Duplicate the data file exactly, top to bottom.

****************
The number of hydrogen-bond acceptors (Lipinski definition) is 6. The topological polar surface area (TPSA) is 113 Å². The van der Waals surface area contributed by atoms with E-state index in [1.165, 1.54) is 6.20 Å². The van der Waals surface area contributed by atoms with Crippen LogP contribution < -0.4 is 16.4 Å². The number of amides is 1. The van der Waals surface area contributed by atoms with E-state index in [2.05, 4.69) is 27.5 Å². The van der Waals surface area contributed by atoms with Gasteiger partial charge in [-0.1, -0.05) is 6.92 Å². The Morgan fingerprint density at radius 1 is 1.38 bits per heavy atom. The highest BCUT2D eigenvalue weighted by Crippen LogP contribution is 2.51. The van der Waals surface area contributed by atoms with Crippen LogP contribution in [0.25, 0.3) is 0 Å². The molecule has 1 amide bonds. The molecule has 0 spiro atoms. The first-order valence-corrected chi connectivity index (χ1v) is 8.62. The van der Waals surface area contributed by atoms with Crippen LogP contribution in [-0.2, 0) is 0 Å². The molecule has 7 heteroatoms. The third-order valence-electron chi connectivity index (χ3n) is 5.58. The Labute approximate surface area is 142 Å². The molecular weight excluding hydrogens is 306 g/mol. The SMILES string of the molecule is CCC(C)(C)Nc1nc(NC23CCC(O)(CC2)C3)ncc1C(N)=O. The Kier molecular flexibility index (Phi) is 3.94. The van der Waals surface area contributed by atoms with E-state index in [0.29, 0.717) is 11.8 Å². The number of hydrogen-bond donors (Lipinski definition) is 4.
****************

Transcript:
The number of hydrogen-bond acceptors (Lipinski definition) is 6. The topological polar surface area (TPSA) is 113 Å². The van der Waals surface area contributed by atoms with E-state index in [1.165, 1.54) is 6.20 Å². The van der Waals surface area contributed by atoms with Crippen LogP contribution < -0.4 is 16.4 Å². The number of amides is 1. The van der Waals surface area contributed by atoms with E-state index in [2.05, 4.69) is 27.5 Å². The van der Waals surface area contributed by atoms with Gasteiger partial charge in [-0.1, -0.05) is 6.92 Å². The Morgan fingerprint density at radius 1 is 1.38 bits per heavy atom. The highest BCUT2D eigenvalue weighted by Crippen LogP contribution is 2.51. The van der Waals surface area contributed by atoms with Crippen LogP contribution in [0.25, 0.3) is 0 Å². The molecule has 1 amide bonds. The molecule has 0 spiro atoms. The first-order valence-corrected chi connectivity index (χ1v) is 8.62. The van der Waals surface area contributed by atoms with Crippen LogP contribution in [-0.2, 0) is 0 Å². The molecule has 7 heteroatoms. The third-order valence-electron chi connectivity index (χ3n) is 5.58. The Labute approximate surface area is 142 Å². The molecular weight excluding hydrogens is 306 g/mol. The SMILES string of the molecule is CCC(C)(C)Nc1nc(NC23CCC(O)(CC2)C3)ncc1C(N)=O. The Kier molecular flexibility index (Phi) is 3.94. The van der Waals surface area contributed by atoms with E-state index in [0.29, 0.717) is 11.8 Å². The number of hydrogen-bond donors (Lipinski definition) is 4.